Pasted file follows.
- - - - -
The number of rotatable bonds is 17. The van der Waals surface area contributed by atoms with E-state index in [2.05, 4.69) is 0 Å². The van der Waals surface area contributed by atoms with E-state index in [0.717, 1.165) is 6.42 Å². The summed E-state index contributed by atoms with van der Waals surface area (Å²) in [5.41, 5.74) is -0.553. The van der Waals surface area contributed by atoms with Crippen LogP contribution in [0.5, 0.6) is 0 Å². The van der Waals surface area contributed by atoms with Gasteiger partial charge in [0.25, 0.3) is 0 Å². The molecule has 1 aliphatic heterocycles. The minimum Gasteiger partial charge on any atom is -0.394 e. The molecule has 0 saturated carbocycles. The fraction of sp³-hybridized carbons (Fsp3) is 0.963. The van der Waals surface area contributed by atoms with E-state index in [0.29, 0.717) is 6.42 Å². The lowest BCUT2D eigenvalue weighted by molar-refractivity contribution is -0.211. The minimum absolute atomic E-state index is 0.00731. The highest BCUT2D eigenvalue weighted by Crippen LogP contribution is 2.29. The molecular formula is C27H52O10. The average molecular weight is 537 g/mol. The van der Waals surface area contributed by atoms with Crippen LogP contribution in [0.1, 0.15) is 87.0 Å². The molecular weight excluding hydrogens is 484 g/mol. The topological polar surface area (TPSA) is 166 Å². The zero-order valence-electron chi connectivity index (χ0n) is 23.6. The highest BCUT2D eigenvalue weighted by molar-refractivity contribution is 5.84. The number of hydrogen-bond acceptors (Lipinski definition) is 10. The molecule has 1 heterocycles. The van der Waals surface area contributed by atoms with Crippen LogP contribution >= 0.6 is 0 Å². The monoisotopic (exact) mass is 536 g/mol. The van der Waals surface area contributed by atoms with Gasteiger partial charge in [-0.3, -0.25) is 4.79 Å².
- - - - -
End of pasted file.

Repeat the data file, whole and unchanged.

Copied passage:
The number of rotatable bonds is 17. The van der Waals surface area contributed by atoms with E-state index in [2.05, 4.69) is 0 Å². The van der Waals surface area contributed by atoms with E-state index in [0.717, 1.165) is 6.42 Å². The summed E-state index contributed by atoms with van der Waals surface area (Å²) in [5.41, 5.74) is -0.553. The van der Waals surface area contributed by atoms with Crippen LogP contribution in [0.5, 0.6) is 0 Å². The van der Waals surface area contributed by atoms with Gasteiger partial charge in [0.25, 0.3) is 0 Å². The molecule has 1 aliphatic heterocycles. The minimum Gasteiger partial charge on any atom is -0.394 e. The molecule has 0 saturated carbocycles. The fraction of sp³-hybridized carbons (Fsp3) is 0.963. The van der Waals surface area contributed by atoms with E-state index in [0.29, 0.717) is 6.42 Å². The lowest BCUT2D eigenvalue weighted by molar-refractivity contribution is -0.211. The minimum absolute atomic E-state index is 0.00731. The highest BCUT2D eigenvalue weighted by Crippen LogP contribution is 2.29. The molecular formula is C27H52O10. The average molecular weight is 537 g/mol. The van der Waals surface area contributed by atoms with Crippen LogP contribution in [0.1, 0.15) is 87.0 Å². The molecular weight excluding hydrogens is 484 g/mol. The topological polar surface area (TPSA) is 166 Å². The zero-order valence-electron chi connectivity index (χ0n) is 23.6. The highest BCUT2D eigenvalue weighted by molar-refractivity contribution is 5.84. The number of hydrogen-bond acceptors (Lipinski definition) is 10. The molecule has 1 heterocycles. The van der Waals surface area contributed by atoms with Crippen LogP contribution >= 0.6 is 0 Å². The monoisotopic (exact) mass is 536 g/mol. The van der Waals surface area contributed by atoms with Gasteiger partial charge in [-0.3, -0.25) is 4.79 Å².